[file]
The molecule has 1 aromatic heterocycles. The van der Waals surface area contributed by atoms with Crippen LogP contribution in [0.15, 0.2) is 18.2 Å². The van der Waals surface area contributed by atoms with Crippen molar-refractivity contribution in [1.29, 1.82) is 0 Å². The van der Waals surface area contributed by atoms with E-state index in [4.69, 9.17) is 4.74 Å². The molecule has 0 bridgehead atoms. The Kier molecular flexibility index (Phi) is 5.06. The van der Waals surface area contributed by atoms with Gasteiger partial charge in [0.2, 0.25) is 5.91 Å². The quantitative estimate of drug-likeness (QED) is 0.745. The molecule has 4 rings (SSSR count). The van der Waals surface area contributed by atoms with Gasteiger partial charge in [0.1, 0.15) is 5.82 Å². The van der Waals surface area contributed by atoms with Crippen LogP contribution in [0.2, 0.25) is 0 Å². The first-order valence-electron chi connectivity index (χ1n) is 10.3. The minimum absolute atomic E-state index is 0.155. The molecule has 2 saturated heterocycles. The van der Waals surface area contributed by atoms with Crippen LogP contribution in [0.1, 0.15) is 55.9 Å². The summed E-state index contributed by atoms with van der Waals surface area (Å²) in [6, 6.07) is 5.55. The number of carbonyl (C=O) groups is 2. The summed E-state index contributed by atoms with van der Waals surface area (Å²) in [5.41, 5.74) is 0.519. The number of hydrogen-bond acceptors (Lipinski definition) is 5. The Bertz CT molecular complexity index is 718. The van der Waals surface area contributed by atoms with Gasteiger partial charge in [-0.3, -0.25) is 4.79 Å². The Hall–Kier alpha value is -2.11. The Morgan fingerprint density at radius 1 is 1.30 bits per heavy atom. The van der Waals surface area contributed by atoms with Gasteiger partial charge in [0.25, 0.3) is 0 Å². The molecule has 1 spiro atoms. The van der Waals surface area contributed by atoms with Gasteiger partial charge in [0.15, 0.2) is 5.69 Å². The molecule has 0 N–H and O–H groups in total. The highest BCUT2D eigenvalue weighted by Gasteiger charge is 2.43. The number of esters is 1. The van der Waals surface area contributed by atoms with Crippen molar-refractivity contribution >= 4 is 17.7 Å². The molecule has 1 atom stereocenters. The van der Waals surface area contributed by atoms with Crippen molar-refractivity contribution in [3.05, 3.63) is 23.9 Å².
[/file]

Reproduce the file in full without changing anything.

The molecule has 1 aromatic heterocycles. The van der Waals surface area contributed by atoms with Crippen LogP contribution in [0.15, 0.2) is 18.2 Å². The van der Waals surface area contributed by atoms with Crippen molar-refractivity contribution in [1.29, 1.82) is 0 Å². The van der Waals surface area contributed by atoms with E-state index in [4.69, 9.17) is 4.74 Å². The molecule has 0 bridgehead atoms. The Kier molecular flexibility index (Phi) is 5.06. The van der Waals surface area contributed by atoms with Gasteiger partial charge in [0.2, 0.25) is 5.91 Å². The quantitative estimate of drug-likeness (QED) is 0.745. The molecule has 4 rings (SSSR count). The van der Waals surface area contributed by atoms with Gasteiger partial charge in [0.1, 0.15) is 5.82 Å². The van der Waals surface area contributed by atoms with Crippen LogP contribution in [0.2, 0.25) is 0 Å². The first-order valence-electron chi connectivity index (χ1n) is 10.3. The minimum absolute atomic E-state index is 0.155. The molecule has 2 saturated heterocycles. The van der Waals surface area contributed by atoms with Crippen LogP contribution in [0.1, 0.15) is 55.9 Å². The summed E-state index contributed by atoms with van der Waals surface area (Å²) in [6, 6.07) is 5.55. The number of carbonyl (C=O) groups is 2. The summed E-state index contributed by atoms with van der Waals surface area (Å²) in [5.41, 5.74) is 0.519. The number of hydrogen-bond acceptors (Lipinski definition) is 5. The Bertz CT molecular complexity index is 718. The van der Waals surface area contributed by atoms with Gasteiger partial charge in [-0.3, -0.25) is 4.79 Å². The Hall–Kier alpha value is -2.11. The Morgan fingerprint density at radius 1 is 1.30 bits per heavy atom. The van der Waals surface area contributed by atoms with Gasteiger partial charge in [0.25, 0.3) is 0 Å². The molecule has 1 spiro atoms. The van der Waals surface area contributed by atoms with Gasteiger partial charge in [0.15, 0.2) is 5.69 Å². The molecule has 0 N–H and O–H groups in total. The highest BCUT2D eigenvalue weighted by Gasteiger charge is 2.43. The number of esters is 1. The van der Waals surface area contributed by atoms with Crippen molar-refractivity contribution >= 4 is 17.7 Å². The molecule has 1 atom stereocenters. The van der Waals surface area contributed by atoms with Crippen molar-refractivity contribution in [3.05, 3.63) is 23.9 Å².